Some examples. Saturday I rode the McKenzie River Trail and since it basically follows a river there weren’t to many full 90 degree corners so for at least a minute on one descent I realized that my feet were level through 8-10 “turns” then, a very high speed a 100 degree left turn appeared and I dropped that outside and railed the turn. On Sunday I rode the Alpine trail in Oakridge, OR which had many more 90 degree high speed corners so I was dropping my outside foot way more than I was on Saturday on the straighter trail.

Learning to corner feet level AND foot down is important to reaching your best as a rider. There is no one way for all corners but there is definitely a better way for each individual corner.

Next week, part 3 the advantages and disadvantages of riding switchfoot (switching which foot is forward in corners) for cornering.

We spend three hours on cornering in our camps! This is a lot of information and it is much easier to explain, demonstrate and have you practice it in person than over the web! This is meant to be brief and to the point, not every bit of cornering information I have.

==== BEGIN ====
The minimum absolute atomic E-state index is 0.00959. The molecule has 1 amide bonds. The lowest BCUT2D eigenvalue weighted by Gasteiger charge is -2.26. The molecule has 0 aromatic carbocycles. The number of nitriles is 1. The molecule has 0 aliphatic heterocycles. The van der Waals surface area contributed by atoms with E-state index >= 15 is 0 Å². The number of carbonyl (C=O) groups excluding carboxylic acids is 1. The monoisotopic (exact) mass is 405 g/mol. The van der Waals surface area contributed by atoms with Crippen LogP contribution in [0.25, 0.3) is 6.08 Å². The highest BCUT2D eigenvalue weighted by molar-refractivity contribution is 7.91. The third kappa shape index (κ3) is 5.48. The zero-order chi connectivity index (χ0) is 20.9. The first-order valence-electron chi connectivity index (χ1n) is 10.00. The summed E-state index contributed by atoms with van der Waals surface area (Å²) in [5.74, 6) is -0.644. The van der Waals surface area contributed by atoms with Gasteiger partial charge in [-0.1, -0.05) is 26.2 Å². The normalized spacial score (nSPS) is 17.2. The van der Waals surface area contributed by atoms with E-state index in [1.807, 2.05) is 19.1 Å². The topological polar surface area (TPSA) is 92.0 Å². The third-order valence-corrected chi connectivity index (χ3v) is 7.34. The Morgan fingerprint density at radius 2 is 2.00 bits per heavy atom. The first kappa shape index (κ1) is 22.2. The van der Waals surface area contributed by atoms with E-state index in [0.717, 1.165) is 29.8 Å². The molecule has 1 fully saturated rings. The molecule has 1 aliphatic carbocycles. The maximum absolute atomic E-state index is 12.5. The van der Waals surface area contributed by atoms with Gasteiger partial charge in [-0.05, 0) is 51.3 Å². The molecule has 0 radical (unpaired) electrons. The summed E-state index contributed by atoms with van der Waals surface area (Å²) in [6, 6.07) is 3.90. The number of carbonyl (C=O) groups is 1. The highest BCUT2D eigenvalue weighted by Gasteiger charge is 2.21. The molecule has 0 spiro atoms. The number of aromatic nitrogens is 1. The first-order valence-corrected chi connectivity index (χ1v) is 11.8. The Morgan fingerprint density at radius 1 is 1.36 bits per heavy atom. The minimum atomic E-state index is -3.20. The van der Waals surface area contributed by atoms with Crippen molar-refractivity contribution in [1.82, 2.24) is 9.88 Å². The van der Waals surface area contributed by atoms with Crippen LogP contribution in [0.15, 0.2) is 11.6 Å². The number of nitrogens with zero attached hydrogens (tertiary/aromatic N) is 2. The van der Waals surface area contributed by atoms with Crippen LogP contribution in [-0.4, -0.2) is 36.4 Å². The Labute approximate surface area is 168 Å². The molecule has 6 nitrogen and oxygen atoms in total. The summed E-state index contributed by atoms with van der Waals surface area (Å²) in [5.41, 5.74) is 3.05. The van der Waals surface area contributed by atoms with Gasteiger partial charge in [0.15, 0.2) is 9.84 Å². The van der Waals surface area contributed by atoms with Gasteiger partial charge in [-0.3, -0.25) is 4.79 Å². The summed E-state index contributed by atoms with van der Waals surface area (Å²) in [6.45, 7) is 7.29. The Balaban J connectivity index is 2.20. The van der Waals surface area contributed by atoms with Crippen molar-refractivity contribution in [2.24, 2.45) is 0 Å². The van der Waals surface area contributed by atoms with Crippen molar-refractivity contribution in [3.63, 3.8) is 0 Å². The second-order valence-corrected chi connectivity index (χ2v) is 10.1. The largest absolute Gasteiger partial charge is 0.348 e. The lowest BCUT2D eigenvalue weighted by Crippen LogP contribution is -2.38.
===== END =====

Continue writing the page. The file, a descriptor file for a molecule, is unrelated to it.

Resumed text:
Riding a Steep Roll In for the First Time is Less Scary With Proper Technique!

Can Mountain Bike Handlebars Be Too Wide?

Can Mountain Bike Handlebars Be Too Wide? As someone who preaches that a short stem and wide bars will give you much better handling on a mountain bike (both climbing and descending) I get asked that question a lot. The short answer is, of course your mountain bike handlebars can be too wide, but most likely your’s aren’t wide enough!